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Sunday, December 07, 2008

Kevin Loughery Talks About Coaching Dr. J

I wish Steve Smith a speedy recovery from his stomach flu but the good news about Smith's illness is that it led to Kevin Loughery being a guest studio analyst on NBA TV on Saturday night. Loughery, a 15.3 ppg career scorer who twice averaged more than 20 ppg during his 11 season NBA career, coached the New York Nets to two championships (1974, 1976) in the ABA. Of course, the star player for the Nets was the incomparable Julius "Dr. J" Erving, whose all-around game blossomed most fully during the three years that he played for Loughery, who had only recently retired from his playing career at that time.

It was interesting to hear Loughery's takes on current players--he says that Kobe Bryant is the best all-around player in the game but that Dwyane Wade deserves the MVP so far this year based on how he has carried the Miami Heat--but the whole time that he was on the air I eagerly waited for him to reminisce about coaching Erving. Finally, NBA TV went into the archives to show some vintage Dr. J footage as Loughery described Erving's greatness:

That man was the best. He was the easiest superstar you could possibly coach. He had more talent at that stage--we asked him to do everything. I really believe--and I've told this to Doc--that the NBA never saw the real Dr. J. I really believe that. In the ABA he did things that were incredible. We asked him to do everything. We won the (1976) championship playing against Denver when they had Bobby Jones, an All-League defensive player. He had the best playoff series in a championship series that I've ever seen one individual have. Beyond that, so easy to coach, total gentleman, great guy. He's the best. He treated everybody the way that a player should treat everybody--his teammates, the media, the other players, the fans. He's the best superstar to be around that I've ever been around.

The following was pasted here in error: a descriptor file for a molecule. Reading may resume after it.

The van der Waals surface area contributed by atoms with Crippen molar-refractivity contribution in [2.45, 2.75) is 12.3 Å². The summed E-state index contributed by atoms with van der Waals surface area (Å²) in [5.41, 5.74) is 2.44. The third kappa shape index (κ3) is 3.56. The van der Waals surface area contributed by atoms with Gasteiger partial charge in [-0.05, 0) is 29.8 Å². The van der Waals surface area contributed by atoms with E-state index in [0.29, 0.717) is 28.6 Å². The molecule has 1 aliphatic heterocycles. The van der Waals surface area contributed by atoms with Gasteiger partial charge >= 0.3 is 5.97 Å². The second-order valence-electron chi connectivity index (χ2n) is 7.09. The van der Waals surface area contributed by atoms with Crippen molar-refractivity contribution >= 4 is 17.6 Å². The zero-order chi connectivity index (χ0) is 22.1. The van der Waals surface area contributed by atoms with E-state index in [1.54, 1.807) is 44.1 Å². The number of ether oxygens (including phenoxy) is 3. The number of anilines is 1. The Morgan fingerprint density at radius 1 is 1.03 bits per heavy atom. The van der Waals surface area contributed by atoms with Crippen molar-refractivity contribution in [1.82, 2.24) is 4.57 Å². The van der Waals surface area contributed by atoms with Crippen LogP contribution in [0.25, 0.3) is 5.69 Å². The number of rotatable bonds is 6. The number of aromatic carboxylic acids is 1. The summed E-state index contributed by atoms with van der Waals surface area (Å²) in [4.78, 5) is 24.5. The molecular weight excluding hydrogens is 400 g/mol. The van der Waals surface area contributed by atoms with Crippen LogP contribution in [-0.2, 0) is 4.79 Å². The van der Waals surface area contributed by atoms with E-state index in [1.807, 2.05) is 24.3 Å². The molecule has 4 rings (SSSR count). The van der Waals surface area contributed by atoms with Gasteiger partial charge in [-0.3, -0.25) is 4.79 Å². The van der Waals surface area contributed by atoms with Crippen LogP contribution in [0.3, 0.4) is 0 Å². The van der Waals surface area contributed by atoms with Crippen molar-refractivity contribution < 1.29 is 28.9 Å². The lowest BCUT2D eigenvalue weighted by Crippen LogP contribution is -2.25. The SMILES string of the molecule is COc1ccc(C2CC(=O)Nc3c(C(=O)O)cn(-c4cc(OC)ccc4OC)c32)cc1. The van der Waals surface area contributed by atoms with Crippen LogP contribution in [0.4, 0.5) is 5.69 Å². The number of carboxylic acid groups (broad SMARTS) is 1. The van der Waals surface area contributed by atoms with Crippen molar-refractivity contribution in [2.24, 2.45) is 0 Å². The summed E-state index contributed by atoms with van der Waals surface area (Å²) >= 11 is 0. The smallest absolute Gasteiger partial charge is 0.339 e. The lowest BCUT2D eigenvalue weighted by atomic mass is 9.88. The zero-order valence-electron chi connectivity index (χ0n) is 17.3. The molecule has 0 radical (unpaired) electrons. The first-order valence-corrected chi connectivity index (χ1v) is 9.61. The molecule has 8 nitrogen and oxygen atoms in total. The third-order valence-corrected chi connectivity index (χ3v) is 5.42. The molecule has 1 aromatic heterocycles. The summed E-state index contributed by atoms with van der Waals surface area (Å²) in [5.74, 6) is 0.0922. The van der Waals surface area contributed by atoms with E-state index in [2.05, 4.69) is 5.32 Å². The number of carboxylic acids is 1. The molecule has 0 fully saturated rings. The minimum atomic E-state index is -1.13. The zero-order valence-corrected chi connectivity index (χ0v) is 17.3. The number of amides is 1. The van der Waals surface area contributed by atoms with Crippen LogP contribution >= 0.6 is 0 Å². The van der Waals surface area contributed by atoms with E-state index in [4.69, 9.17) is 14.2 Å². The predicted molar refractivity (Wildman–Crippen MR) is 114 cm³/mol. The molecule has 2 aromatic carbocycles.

Rod Thorn, the team President of the New Jersey Nets, was an assistant coach for Loughery with the New York Nets and when I spoke with him he said very similar things about Erving: "He was the best teammate of all the players I’ve been involved with in 40-plus years of NBA basketball. He was our leading scorer, our leading rebounder, our leading shot blocker, our leading assist guy -- you name it, he led our team in it, plus he was the leader of our team. He guarded the best forward every night, whether it was a small forward or a big forward. He took most of the big shots. Not only was he a great player, but more importantly he was a great teammate."

In Part III of my Pantheon series I wrote about Erving's amazing performance in the 1976 ABA Finals when he averaged 37.7 ppg (including 45 points and the game winning shot on the road in game one), 14.2 rpg, 6.0 apg, 3.0 spg and 2.2 bpg, leading both teams in all of those categories. Bobby Jones, who later won an NBA championship as Erving's teammate on the 1983 76ers, said, "He destroys the adage that I’ve always been taught — that one man can’t do it alone." Erving's Finals domination was just an extension of what he did during the regular season, when he led the ABA in scoring, ranked fifth in rebounding, seventh in assists, third in steals and seventh in blocked shots.

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posted by David Friedman @ 7:46 AM

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At Sunday, December 07, 2008 10:48:00 AM, Anonymous tp said...

Kevin Loughery coached Dr J, later on he coached Michael Jordan and then he moved on to coaching Dominique Wilkins. Three different players and Wilkins not nearly as dominant as the other two, but anyway coach Loughery may be the man with the best highlights memories ever.

In his book on the 1984 draft, Bondy claims one of the reasons why the Bulls did not consider any of the offers they received for Jordan was that both Thorn and Loughery could remember the day they got Dr J, and they could tell world-class talent when they saw it.

 

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